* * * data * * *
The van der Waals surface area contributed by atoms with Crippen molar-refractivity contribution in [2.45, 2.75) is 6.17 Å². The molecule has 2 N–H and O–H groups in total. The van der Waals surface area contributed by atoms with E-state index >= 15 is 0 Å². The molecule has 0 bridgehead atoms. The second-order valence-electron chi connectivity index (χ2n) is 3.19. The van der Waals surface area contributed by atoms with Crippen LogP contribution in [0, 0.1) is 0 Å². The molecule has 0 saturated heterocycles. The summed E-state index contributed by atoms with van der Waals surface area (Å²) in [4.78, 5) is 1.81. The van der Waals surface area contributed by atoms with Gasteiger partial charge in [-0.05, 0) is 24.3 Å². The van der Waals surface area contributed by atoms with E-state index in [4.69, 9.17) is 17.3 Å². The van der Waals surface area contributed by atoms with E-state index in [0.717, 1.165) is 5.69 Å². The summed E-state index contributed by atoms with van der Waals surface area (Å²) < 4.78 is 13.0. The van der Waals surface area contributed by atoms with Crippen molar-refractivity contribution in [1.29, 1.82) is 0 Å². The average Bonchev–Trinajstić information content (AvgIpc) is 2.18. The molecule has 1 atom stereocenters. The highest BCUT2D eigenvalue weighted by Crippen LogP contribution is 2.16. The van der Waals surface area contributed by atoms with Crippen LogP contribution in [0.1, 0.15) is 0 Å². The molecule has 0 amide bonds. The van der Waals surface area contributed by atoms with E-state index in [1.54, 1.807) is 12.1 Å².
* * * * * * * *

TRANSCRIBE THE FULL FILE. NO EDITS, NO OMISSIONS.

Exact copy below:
The van der Waals surface area contributed by atoms with Crippen molar-refractivity contribution in [2.45, 2.75) is 6.17 Å². The molecule has 2 N–H and O–H groups in total. The van der Waals surface area contributed by atoms with E-state index >= 15 is 0 Å². The molecule has 0 bridgehead atoms. The second-order valence-electron chi connectivity index (χ2n) is 3.19. The van der Waals surface area contributed by atoms with Crippen LogP contribution in [0, 0.1) is 0 Å². The molecule has 0 saturated heterocycles. The summed E-state index contributed by atoms with van der Waals surface area (Å²) in [4.78, 5) is 1.81. The van der Waals surface area contributed by atoms with Gasteiger partial charge in [-0.05, 0) is 24.3 Å². The van der Waals surface area contributed by atoms with E-state index in [4.69, 9.17) is 17.3 Å². The van der Waals surface area contributed by atoms with E-state index in [0.717, 1.165) is 5.69 Å². The summed E-state index contributed by atoms with van der Waals surface area (Å²) < 4.78 is 13.0. The van der Waals surface area contributed by atoms with Crippen molar-refractivity contribution in [1.29, 1.82) is 0 Å². The average Bonchev–Trinajstić information content (AvgIpc) is 2.18. The molecule has 1 atom stereocenters. The highest BCUT2D eigenvalue weighted by Crippen LogP contribution is 2.16. The van der Waals surface area contributed by atoms with Crippen LogP contribution in [0.1, 0.15) is 0 Å². The molecule has 0 amide bonds. The van der Waals surface area contributed by atoms with E-state index in [1.54, 1.807) is 12.1 Å².